Put simply, I don't believe that most advertising sloganeers are actually very good at what they do. Most of them are like real estate agents, they don't do much but they end up costing you lots of money. I've never owned a large company, but I picture it as being the equivalent of sitting down to sign the sales contract for your house. You're happy, thinking about how much of your new house you're going to have as an equity down payment, and then a woman who applies make-up with a paint-roller takes ten grand from you. For showing the house four times and typing up a listing.
"We work," she might say in response to your query about how the hell she ended up with so much of your money.
Just to show how disappointed I was with the new slogan, I spent ten minutes jotting down more interesting slogans for Stanford football. Here goes:
1. Subject + verb
I actually like this a lot better. It cuts to the essence of "We work" and casts it in a post-modern light. Of course it also gives me chills because it takes me back to 7th grade English class when our teacher, Ms. Treherne, used to make us come up to the front of the classroom and do sentence diagramming races on the blackboard.
I don't know where she is now, but I think if she heard I'd come up with "We work" she would slap me in the head with an eraser and make me take another one of her sentence diagramming tests where you got either a 100 or a 0. Seriously, perfection or failure, the ultimate English crucible.
I can think of an advertising agency that could use her right now.
2. USC's Worst Nightmare
This works pretty well as a shot across the bow at the most dominant Pac-10 team of the decade. Plus, it's accurate. Jim Harbaugh took his Stanford team into USC in 2007 and ended the Trojans 35-game home winning streak with an unbelievable upset. You know Pete Carroll still wakes up drenched in sweat thinking about this game.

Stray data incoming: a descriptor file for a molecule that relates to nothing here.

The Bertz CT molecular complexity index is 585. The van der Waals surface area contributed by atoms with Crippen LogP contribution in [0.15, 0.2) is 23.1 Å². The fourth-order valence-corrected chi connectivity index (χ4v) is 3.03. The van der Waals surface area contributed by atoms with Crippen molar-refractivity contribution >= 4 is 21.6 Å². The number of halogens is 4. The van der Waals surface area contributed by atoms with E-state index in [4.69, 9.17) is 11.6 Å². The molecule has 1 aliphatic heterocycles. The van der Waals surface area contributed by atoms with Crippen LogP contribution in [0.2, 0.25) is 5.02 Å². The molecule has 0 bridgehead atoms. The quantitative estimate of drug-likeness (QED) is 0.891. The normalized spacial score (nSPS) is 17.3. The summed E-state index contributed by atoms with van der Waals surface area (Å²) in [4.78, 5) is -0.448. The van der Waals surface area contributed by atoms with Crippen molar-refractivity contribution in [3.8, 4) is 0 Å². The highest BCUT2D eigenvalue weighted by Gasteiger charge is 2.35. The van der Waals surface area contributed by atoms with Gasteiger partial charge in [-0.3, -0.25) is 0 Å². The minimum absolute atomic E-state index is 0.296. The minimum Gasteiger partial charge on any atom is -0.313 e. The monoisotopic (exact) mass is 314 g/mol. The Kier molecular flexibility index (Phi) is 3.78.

Image: Harbaugh standing on a field holding several footballs near his waist.
Yeah, it's a bit crude but it also conveys that the coach is fearless, that the team will play with swagger. And every college football fan on earth would know about this slogan.
4. The Cardinal Rule: Win
A much more traditional slogan, but one that is, conservatively, four billion percent better than the chosen slogan.
5. Stanford Football: Better Than Your High School (except if you went to De La Salle)
Okay, this one isn't likely to make the cut.
6. Clay Travis Wasn't Smart Enough To Go To Law School Here
Upside: It's true.
Downside: My name recognition in the Silicon Valley rests at .0001%
Also, it doesn't really involve football.
7. Two-Time Defending Rose Bowl Champs*
Just make the asterisk so small that no one can actually see it.
*1971 and 1972
8. Palo Alto Attitude
Let's be clear, crossing out words in ads is the new pink. Alto has a very effeminate connotation. It's hard to imagine a football team being very good if they played in a town named Palo Alto. But Palo Attitude? How could they not be good?
9. Remember Buddy Teevens? We don't either. His era is over.
Evidently, Stanford's coach from 2002-2004 was this guy. Honestly, you've never heard of him either. He replaced Tyrone Willingham and went 10-23. But he was 3-0 against San Diego State.
10. Wine Country With Cleats
Granted, wine country is about 80 miles away, but can you imagine if you could hit that market? Rich, discretionary income, frequently drunk but unwilling to admit it. Plus, you can't spell wine without w-i-n.
I kindly donate all of these suggestions to the soon to be fired advertising execs behind "We work." Please, Stanford, make me feel better about the rejection of my application.